Hunstanton Croquet Club is looking for younger members

Published:
06:15 September 22, 2021



David Thirtle-Watts slows his breathing. In, out, in, out, he swings his hammer back and ‘knock…!’ – the black ball rises over the red ball and flies cleanly through the ring with a fraction of an inch left on either side.

Players call it Hunstanton’s best kept secret. Established in 1911, the town’s croquet club has five lovingly maintained world-class greens surrounding the clubhouse, tucked away off the A149.




Janet Kendal (center, front) with members of Hunstanton Croquet Club
– Credit: Chris Bishop

Those who lace up their flat-soled shoes to fight it often become addicted to a game whose quirks can make it addictive.

“It’s a challenge,” says retired contract manager Mr. Thirtle-Watts, 72. “There are different levels of croquet, there’s the level that’s club play, then there’s track play. I really enjoy track play, you can join all over the country.”


Hunstanton Croquet Club

John Thirtle-Watts plays a perfect trick shot at Hunstanton Croquet Club, sending the cue ball over the red and through the narrow hoop
– Credit: Chris Bishop

Mr Thirtle-Watts has hammered his hammer as far as Nottingham, Devon and Sussex.

Over the weekend, the Hunstanton Croquet Club played host to one of the sport’s most prestigious events, the 2021 Croquet Association Ascot Cup Final.


Hunstanton Croquet Club

Hunstanton Croquet Club has five world-class lawns
– Credit: Chris Bishop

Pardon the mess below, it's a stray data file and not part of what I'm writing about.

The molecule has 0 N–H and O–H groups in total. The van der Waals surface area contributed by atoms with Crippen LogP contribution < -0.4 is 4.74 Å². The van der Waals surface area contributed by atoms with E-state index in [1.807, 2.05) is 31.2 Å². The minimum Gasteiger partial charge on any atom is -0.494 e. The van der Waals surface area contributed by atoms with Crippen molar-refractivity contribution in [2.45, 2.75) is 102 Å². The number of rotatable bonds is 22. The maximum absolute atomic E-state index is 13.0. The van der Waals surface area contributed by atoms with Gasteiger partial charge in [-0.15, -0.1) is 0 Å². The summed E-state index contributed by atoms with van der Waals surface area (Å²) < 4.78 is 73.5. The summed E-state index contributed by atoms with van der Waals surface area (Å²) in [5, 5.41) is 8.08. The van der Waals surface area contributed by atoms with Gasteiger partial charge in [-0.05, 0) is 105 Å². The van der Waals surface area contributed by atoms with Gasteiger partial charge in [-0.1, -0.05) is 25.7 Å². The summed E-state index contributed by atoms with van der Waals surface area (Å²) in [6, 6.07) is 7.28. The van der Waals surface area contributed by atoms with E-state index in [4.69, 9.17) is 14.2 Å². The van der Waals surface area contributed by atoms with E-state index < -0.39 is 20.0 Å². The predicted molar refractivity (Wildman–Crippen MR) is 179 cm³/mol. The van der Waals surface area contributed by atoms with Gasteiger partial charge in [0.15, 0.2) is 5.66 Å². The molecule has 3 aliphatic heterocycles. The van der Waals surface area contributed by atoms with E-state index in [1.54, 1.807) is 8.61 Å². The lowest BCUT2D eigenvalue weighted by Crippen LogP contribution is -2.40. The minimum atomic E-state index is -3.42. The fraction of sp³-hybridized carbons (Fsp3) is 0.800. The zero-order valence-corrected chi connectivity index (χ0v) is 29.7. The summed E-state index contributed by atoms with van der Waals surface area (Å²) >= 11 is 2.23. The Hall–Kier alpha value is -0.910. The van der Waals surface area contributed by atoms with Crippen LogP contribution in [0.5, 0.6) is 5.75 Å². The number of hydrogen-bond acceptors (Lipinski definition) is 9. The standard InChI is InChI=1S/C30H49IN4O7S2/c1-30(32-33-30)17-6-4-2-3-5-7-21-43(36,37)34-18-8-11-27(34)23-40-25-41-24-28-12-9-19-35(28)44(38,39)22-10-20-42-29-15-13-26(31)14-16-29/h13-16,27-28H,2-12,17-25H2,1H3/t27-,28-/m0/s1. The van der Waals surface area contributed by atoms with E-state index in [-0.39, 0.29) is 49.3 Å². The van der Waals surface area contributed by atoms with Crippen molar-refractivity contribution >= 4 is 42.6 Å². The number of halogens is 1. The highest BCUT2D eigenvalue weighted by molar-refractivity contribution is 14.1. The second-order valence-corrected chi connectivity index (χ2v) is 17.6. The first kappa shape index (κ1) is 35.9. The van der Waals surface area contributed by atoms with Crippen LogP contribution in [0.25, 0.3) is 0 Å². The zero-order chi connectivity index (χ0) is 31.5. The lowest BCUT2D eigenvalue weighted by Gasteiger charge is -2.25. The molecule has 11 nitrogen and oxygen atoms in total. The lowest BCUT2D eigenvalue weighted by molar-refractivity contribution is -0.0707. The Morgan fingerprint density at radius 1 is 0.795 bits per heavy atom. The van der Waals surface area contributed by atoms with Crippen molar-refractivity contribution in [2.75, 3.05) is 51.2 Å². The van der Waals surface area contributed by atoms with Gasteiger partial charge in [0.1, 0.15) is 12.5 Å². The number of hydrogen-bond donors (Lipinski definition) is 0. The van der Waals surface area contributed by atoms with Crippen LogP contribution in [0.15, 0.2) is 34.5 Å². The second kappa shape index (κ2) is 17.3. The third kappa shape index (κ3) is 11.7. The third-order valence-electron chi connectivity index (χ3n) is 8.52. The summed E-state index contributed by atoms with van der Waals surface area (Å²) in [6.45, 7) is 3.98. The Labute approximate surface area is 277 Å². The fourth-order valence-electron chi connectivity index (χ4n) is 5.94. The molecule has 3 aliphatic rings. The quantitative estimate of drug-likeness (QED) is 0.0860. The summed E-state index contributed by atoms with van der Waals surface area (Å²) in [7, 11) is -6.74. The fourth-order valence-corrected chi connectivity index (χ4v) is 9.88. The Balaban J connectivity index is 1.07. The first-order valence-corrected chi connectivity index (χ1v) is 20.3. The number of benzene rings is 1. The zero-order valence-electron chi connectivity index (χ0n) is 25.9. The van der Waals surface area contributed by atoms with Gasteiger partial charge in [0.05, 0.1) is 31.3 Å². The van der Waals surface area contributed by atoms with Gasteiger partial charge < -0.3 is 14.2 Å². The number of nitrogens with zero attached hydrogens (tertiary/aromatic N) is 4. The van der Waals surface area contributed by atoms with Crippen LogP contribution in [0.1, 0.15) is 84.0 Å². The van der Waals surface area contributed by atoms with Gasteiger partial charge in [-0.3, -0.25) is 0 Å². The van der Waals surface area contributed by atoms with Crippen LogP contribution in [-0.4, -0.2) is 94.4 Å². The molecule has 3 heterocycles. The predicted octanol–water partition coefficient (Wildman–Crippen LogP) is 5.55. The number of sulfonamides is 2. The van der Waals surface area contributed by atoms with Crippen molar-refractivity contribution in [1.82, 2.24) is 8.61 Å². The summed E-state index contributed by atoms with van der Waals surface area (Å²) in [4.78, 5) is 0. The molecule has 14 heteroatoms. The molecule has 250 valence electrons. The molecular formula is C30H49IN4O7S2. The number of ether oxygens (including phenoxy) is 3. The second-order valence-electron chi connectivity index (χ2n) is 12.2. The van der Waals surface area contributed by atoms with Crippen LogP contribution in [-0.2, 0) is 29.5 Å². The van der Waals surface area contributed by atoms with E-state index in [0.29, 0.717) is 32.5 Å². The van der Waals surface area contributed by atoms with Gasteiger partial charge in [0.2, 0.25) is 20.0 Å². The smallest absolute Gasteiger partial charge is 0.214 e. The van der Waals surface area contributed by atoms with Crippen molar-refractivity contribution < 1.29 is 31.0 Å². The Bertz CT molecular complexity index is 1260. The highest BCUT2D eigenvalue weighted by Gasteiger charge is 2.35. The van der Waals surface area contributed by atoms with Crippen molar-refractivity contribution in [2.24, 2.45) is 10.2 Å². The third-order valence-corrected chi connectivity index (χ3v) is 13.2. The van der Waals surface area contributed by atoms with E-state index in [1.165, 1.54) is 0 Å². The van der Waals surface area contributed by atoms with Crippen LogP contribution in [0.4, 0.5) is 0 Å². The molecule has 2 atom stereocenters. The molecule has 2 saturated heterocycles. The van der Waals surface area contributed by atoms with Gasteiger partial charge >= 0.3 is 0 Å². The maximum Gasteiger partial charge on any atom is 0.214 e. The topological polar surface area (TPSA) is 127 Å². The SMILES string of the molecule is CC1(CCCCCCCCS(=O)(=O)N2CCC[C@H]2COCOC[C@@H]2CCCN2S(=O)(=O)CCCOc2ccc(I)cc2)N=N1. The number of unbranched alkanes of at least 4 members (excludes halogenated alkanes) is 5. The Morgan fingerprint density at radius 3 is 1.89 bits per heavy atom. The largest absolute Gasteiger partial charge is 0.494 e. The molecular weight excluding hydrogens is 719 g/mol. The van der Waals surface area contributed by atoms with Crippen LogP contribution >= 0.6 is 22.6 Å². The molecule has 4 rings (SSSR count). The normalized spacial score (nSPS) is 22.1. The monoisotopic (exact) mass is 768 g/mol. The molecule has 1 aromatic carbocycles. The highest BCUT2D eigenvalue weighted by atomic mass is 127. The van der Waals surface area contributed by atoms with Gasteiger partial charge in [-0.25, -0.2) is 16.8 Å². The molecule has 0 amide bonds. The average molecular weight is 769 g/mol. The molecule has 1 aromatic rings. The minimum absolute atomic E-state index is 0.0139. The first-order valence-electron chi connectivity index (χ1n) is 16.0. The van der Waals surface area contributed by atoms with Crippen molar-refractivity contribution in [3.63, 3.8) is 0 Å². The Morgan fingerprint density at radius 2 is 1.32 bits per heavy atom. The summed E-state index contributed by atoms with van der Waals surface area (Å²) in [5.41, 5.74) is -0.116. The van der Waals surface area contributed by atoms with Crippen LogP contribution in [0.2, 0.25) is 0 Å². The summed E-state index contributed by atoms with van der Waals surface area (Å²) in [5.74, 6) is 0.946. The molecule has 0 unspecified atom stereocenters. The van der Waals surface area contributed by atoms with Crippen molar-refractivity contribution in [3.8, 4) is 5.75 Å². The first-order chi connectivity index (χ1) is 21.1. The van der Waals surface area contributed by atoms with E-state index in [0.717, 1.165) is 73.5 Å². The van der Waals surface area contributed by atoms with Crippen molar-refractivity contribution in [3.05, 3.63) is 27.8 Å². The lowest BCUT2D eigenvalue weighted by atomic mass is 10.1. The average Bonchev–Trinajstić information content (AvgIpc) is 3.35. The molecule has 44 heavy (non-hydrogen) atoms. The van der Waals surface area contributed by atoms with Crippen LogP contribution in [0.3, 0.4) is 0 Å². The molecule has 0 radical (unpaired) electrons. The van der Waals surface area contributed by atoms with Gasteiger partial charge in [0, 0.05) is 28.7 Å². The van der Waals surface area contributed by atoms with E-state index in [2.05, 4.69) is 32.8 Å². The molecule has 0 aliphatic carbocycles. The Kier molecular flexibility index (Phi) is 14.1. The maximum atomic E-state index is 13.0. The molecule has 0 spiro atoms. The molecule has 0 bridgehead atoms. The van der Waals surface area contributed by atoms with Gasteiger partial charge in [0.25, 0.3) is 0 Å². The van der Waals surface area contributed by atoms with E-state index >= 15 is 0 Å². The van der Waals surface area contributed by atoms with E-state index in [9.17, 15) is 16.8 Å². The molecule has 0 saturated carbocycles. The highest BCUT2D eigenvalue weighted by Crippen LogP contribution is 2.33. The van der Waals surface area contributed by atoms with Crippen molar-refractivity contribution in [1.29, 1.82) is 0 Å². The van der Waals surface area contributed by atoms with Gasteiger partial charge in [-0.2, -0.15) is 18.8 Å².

Sixteen of the country’s best players came together on Hunny for two days of fierce competition.

Teenager Jack Good fought his way to the final where he was defeated by legendary England player Stephen Mulliner.


Hunstanton Croquet Club

Janet Kendall aims for Hunstanton Croquet Club
– Credit: Chis Bishop

HCC Chair Janet Kendal said: “Five out of 16 were young people, which was really nice to watch. It’s seen as an older person’s sport.

“We want to encourage more younger members, but a lot of people don’t even know we’re here.”


Hunstanton Croquet Club

Hunstanton Croquet Club dates back to 1911. The sport’s origins date back to 13th-century France
– Credit: Chris Bishop

The club, whose logo depicts a sun setting through a croquet ring under St Edmund’s crown, has about 80 members.

Retired florist Mrs. Kendal, 73, estimated that the average age was 60, with the oldest member still knocking balls around the lawns after turning 90.


Hunstanton Croquet Club

John Thirtle-Watts clears the blue ball through the hoop at Hunstanton Croquet Club
– Credit: Chris Bishop

She said the club welcomed anyone who wanted to try the sport, and new members could borrow a hammer to try it.

“All we ask people to do if they want to try it is wear flat-soled shoes,” she said.


Hunstanton Croquet Club

Anyone who wants to try croquet can borrow the equipment from the Hunstanton Croquet Club
– Credit: Chris Bishop

You can contact the club through its website http://hunstantoncroquetclub.co.uk.


Hunstanton Croquet Club

Croquet players say the sport is challenging and addictive
– Credit: Chris Bishop

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